You guys gotta see this! Ken calls.
Bee and I are dancing in the laundry room, a morning ritual we’ve fallen into. We play this song, and another, still another, she twirling her stuffed puppy or baby hedgehog or that odd Halloween decoration she’s been sleeping with.
Me moisturizing my elbows, applying concealer. Mascara.
Coming! we yell, barreling past the kitchen. We find Ken in the office with Scout in his arms, peering out the window at a baby frog nestled on the ledge. No bigger than Bee’s thumb, his smallness is enchanting.
We name him Frederick.
Bee and I throw on rain jackets, find the umbrella. We want to look at Frederick up close. We want to see him from the other side of the glass – to touch him, to hold him, to prove that he’s really and truly there, he and his smallness.
Is it a frog or a toad? I ask about Frederick as he balances on her thumb.
A frog, she says. Frogs like the water. Toads don’t.
I talked with a woman recently who likened her first year of motherhood to being underwater. I just wasn’t me, she said. I was me, but underwater, she said.
Underwater, I thought.
It sounded right.
We set Frederick free and wander inside, but later in the day we discover him again. He, just perched near the windowsill, gathering raindrops as big as he is, holding fast to the ledge, clinging to the brick.
He looks happy, Bee says.
If you’d ask me for proof of my current life, of recent existence, I’d point to daily artifacts: BOB books on the credenza, cracked egg shells in the compost, burpcloths piled near the washing machine.
Me and my smallness. Holding fast to the ledge, clinging to the brick.
She looks happy, you’d say.
Did you know frogs hibernate underwater?
When it’s time, everything slows. The heartbeat, the breath. The frog will burrow deep below, body temperature adjusting to her surroundings. Thin skin accepting oxygen from the water all around.
Proof of her smallness.
And when I think of it this way – of being here, underwater – in the smallness of motherhood, swimming through bananas and baby wipes and bedtime prayers while the outside world is crazed with political turmoil and heavy with angst, when the sky is chilling and tomatoes are dying and bad news is on the tip of everyone’s tongue?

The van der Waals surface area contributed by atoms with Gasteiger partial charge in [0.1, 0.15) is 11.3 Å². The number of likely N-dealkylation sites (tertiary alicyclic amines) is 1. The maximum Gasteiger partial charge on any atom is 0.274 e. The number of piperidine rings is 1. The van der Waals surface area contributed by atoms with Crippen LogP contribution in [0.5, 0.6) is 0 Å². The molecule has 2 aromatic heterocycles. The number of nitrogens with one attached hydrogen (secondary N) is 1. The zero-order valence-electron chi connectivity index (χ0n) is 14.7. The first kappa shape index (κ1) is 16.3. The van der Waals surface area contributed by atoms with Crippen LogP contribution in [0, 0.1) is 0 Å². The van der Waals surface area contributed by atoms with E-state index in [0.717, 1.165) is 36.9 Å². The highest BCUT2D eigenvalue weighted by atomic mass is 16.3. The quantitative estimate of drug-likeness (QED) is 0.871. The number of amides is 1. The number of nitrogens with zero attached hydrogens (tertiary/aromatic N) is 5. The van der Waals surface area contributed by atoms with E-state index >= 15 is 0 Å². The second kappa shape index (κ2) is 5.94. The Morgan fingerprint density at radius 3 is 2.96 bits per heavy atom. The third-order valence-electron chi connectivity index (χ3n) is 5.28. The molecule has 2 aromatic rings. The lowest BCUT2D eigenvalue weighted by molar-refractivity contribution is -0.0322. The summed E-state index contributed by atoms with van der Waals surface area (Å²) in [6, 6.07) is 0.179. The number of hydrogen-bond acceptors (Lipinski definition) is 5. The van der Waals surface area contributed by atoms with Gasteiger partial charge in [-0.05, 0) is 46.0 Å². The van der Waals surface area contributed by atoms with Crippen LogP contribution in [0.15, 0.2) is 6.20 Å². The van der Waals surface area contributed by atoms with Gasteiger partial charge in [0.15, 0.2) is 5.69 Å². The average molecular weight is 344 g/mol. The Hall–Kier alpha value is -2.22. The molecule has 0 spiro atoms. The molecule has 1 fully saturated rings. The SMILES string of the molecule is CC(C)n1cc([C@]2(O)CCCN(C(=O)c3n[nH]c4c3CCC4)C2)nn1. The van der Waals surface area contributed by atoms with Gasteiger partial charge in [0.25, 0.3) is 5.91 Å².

Well, I suppose underwater isn’t so bad.
We are taught to think big. Go big or go home. Be large and in charge!
But I’ve never really believed in the good of that.
Give me the water. Let me hibernate, burrowed deep, thin skin and all. Let everything slow: the heartbeat, the breath.
Let us be small.
Will he be small forever? Bee asks about Frederick, hopeful. The rain has slowed; the clouds are beginning to lift.
Probably not, I answer.
But I realize I am hopeful, too.
I find such comfort in your smallness. And yes, there are so many messages about the power of loudness and bigness right now–but I’m feeling the quiet beauty of small with you. David and Goliath, baby. Give me a small stone. Xo
Ah, I love you friend.
What a beautiful way to describe the feelings of motherhood. I totally get the idea of feeling small. Of feeling like everyone is accomplishing something except for me. Of feeling the pressure from both friends and society to “go big or go home” and “be large and in charge”. It’s nice to feel like I am not alone in my smallness. Thanks for sharing!
oh you’re so welcome, andrea – i can very much relate!
These pictures are beautiful! And there is such a warmth and feeling of peace in your writing. It makes me feel safe, like everything is going to be o.k. You have really helped quiet and enlighten my thoughts and for that I am forever grateful.
thank you jana!!!! what kind words!!!!
Sounds like you’re all just exactly where you need to be. And when the weather warms in the spring and you’re ready to come out of hibernation, may you be as loud and joyous as the frogs in the water. = )
hahahah i always love love your sweet encouragement, jamie! thank you!
this is so beautifully written. Thank you.
thank you julia!
I loved this post!! I hope you don’t mind I shared it on my blog today:)
oh not at all, thank you for letting me know!
needed this today. so beautiful. thank you
thank you melissa!
You have such a magical voice in your writing. Thank you for sharing this new perspective, I am blessed by your words!
Oh Keeli, thank you!
Such a wonderful essay on the good of motherhood. Not the glorification of how hard it can be at times. And a good reminder as well. To be little along with them.
thank you ashley!
Comments are closed.